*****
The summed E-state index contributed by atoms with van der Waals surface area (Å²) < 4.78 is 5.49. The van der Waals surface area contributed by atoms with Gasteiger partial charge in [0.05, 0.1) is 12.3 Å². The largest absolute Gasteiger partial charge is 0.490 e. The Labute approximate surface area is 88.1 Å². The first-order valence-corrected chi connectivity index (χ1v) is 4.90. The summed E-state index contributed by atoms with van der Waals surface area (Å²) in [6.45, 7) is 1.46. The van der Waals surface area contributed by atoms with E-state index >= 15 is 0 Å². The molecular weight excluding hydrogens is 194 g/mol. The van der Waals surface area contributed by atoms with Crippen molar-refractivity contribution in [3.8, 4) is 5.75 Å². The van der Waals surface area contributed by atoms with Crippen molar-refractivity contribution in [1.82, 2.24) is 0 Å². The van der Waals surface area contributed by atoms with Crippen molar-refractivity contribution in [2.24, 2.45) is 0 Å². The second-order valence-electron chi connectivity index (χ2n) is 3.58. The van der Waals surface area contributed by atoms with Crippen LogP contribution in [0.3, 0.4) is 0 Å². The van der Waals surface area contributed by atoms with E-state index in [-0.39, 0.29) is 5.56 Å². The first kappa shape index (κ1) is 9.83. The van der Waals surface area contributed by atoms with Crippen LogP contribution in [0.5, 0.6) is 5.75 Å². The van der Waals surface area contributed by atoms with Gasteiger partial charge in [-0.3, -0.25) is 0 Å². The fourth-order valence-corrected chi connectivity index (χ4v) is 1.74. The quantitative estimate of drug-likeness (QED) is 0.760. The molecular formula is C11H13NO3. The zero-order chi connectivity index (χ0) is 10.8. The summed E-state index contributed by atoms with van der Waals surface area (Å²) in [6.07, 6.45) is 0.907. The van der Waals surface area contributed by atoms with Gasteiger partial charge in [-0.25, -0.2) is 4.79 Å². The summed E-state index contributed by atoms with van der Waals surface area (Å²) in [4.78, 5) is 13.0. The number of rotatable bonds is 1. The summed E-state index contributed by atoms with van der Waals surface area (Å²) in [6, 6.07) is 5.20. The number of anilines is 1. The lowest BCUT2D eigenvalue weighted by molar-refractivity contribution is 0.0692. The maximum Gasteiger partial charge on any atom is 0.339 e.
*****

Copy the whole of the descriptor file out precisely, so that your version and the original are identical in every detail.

The summed E-state index contributed by atoms with van der Waals surface area (Å²) < 4.78 is 5.49. The van der Waals surface area contributed by atoms with Gasteiger partial charge in [0.05, 0.1) is 12.3 Å². The largest absolute Gasteiger partial charge is 0.490 e. The Labute approximate surface area is 88.1 Å². The first-order valence-corrected chi connectivity index (χ1v) is 4.90. The summed E-state index contributed by atoms with van der Waals surface area (Å²) in [6.45, 7) is 1.46. The van der Waals surface area contributed by atoms with E-state index >= 15 is 0 Å². The molecular weight excluding hydrogens is 194 g/mol. The van der Waals surface area contributed by atoms with Crippen molar-refractivity contribution in [3.8, 4) is 5.75 Å². The van der Waals surface area contributed by atoms with Crippen molar-refractivity contribution in [1.82, 2.24) is 0 Å². The van der Waals surface area contributed by atoms with Crippen molar-refractivity contribution in [2.24, 2.45) is 0 Å². The second-order valence-electron chi connectivity index (χ2n) is 3.58. The van der Waals surface area contributed by atoms with Crippen LogP contribution in [0.3, 0.4) is 0 Å². The van der Waals surface area contributed by atoms with E-state index in [-0.39, 0.29) is 5.56 Å². The first kappa shape index (κ1) is 9.83. The van der Waals surface area contributed by atoms with Crippen LogP contribution in [0.5, 0.6) is 5.75 Å². The van der Waals surface area contributed by atoms with Gasteiger partial charge in [-0.3, -0.25) is 0 Å². The fourth-order valence-corrected chi connectivity index (χ4v) is 1.74. The quantitative estimate of drug-likeness (QED) is 0.760. The molecular formula is C11H13NO3. The zero-order chi connectivity index (χ0) is 10.8. The summed E-state index contributed by atoms with van der Waals surface area (Å²) in [6.07, 6.45) is 0.907. The van der Waals surface area contributed by atoms with Gasteiger partial charge in [-0.25, -0.2) is 4.79 Å². The summed E-state index contributed by atoms with van der Waals surface area (Å²) in [4.78, 5) is 13.0. The number of rotatable bonds is 1. The summed E-state index contributed by atoms with van der Waals surface area (Å²) in [6, 6.07) is 5.20. The number of anilines is 1. The lowest BCUT2D eigenvalue weighted by molar-refractivity contribution is 0.0692. The maximum Gasteiger partial charge on any atom is 0.339 e.